$ 
$ # anyway, let's see what we have now
$ tag_audio.sh -p 'a1 kan3da - dancing data.flac'
tag_audio.sh: file: a1 kan3da - dancing data.flac
tag_audio.sh:           artist name: Kan3da
tag_audio.sh:           track title: Dancing Data
tag_audio.sh:           album title: Vortex Traks Vol. 02
tag_audio.sh:                  date: 2016
tag_audio.sh:                 genre: Electro
tag_audio.sh:          album artist: Various
tag_audio.sh:          track number: 1
tag_audio.sh:          total tracks: 4
tag_audio.sh:               comment: Visit vortextraks.bandcamp.com
tag_audio.sh: missing composer performer bpm initialkey discnumber disctotal rgag rgap rgtg rgtp rgrl

The final steps are to add replaygain tags using tag_rg, add the key tags using tag_key, and then embed a cover image using tag_cover (that last step isn't necessary here; the image supplied and embedded by bandcamp is fine):

$ for i in *flac; do tag_rg.sh -f "$i"; done
$ for i in *flac; do tag_key.sh -f -w "$i"; done
tag_key.sh: key 'Cm', comment: Cm - Visit vortextraks.bandcamp.com
tag_key.sh: key 'Cm', comment: Cm - Visit vortextraks.bandcamp.com
$ 
$ # the command to embed a cover image would look like:
$ # for i in *flac; do tag_cover -c "00 cover.jpg" "$i"; done
$ 
$ # print the tags in the first file one last time
$ tag_audio.sh -p 'a1 kan3da - dancing data.flac'
tag_audio.sh: file: a1 kan3da - dancing data.flac
tag_audio.sh:           artist name: Kan3da
tag_audio.sh:           track title: Dancing Data
tag_audio.sh:           album title: Vortex Traks Vol. 02
tag_audio.sh:                  date: 2016
tag_audio.sh:                 genre: Electro
tag_audio.sh:                   key: Cm
tag_audio.sh:          album artist: Various
tag_audio.sh:          track number: 1
tag_audio.sh:          total tracks: 4
tag_audio.sh:               comment: Cm - Visit vortextraks.bandcamp.com
tag_audio.sh: replaygain_album_gain: -3.32 dB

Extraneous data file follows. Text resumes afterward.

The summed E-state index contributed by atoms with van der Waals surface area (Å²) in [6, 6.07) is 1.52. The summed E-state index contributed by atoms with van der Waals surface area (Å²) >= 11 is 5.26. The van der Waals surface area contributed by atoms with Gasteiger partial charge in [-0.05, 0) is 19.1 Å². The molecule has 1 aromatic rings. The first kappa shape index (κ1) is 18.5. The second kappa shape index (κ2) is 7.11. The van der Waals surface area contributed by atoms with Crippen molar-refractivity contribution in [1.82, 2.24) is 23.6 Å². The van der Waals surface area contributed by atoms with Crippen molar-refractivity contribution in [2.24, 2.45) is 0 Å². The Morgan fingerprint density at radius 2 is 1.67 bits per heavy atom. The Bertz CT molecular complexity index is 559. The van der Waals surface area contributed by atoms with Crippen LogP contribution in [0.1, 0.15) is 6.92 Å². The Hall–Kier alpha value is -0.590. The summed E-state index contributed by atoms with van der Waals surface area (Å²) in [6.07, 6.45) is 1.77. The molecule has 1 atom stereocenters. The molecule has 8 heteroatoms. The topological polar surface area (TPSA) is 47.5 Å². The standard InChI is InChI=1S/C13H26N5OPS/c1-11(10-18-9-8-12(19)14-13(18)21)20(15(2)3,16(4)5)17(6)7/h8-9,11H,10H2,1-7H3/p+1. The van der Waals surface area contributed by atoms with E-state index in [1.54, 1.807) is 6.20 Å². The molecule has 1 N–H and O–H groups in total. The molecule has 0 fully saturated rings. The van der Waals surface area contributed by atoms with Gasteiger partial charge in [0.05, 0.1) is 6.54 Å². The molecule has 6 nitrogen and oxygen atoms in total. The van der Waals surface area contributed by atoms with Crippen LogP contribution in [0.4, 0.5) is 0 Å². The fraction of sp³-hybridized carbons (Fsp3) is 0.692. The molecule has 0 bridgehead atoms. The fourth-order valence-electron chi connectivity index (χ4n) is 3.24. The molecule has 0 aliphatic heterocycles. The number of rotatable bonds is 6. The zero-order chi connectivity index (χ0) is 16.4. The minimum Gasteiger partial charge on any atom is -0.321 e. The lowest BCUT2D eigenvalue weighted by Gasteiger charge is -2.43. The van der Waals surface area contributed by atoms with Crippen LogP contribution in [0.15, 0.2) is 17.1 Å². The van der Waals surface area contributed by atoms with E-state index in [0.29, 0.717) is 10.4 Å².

tag_audio.sh: replaygain_album_peak: 0.99987602
tag_audio.sh: replaygain_track_gain: -3.32 dB
tag_audio.sh: replaygain_track_peak: 0.99987602
tag_audio.sh: replaygain_reference_loudness: 89.0 dB
tag_audio.sh: missing composer performer bpm discnumber disctotal

And that's what I'm looking for. BPM will be tap tempo-ed later; it's added as you'd expect, tag_audio.sh -k bpm -v "value" "file". The other tags listed as 'missing' are used much less often. These files, this directory, this release, is now ready to be moved to its place in the library.

That's a fairly easy example, Vortex Traks and bandcamp supplied good tag data, but the process is the same when there is bad or no pre-existing data.

Closing

This ended up being another labored explanation of something simple, like the previousa entry in this series. I wrote this up to document my process & illustrate that you don't need an automated tagger or a big program like Foobar2000, Rekordbox, or Serato to manage a collection of music files. Some simple shell scripts (and a lot of time) will do.

There are improvements that could be made to these tools, of course. Without thinking on it too hard the first thing I should do is change tag_key so it doesn't require -w to write tags. The scripts should have better error checking. Also I think that the reference flac encoder is capable of re-encoding files in-place, making my script unnecessary. Will have to look into that.

The next and final part in this series will cover my cmus config. I'll try to have that up sometime in the next few months.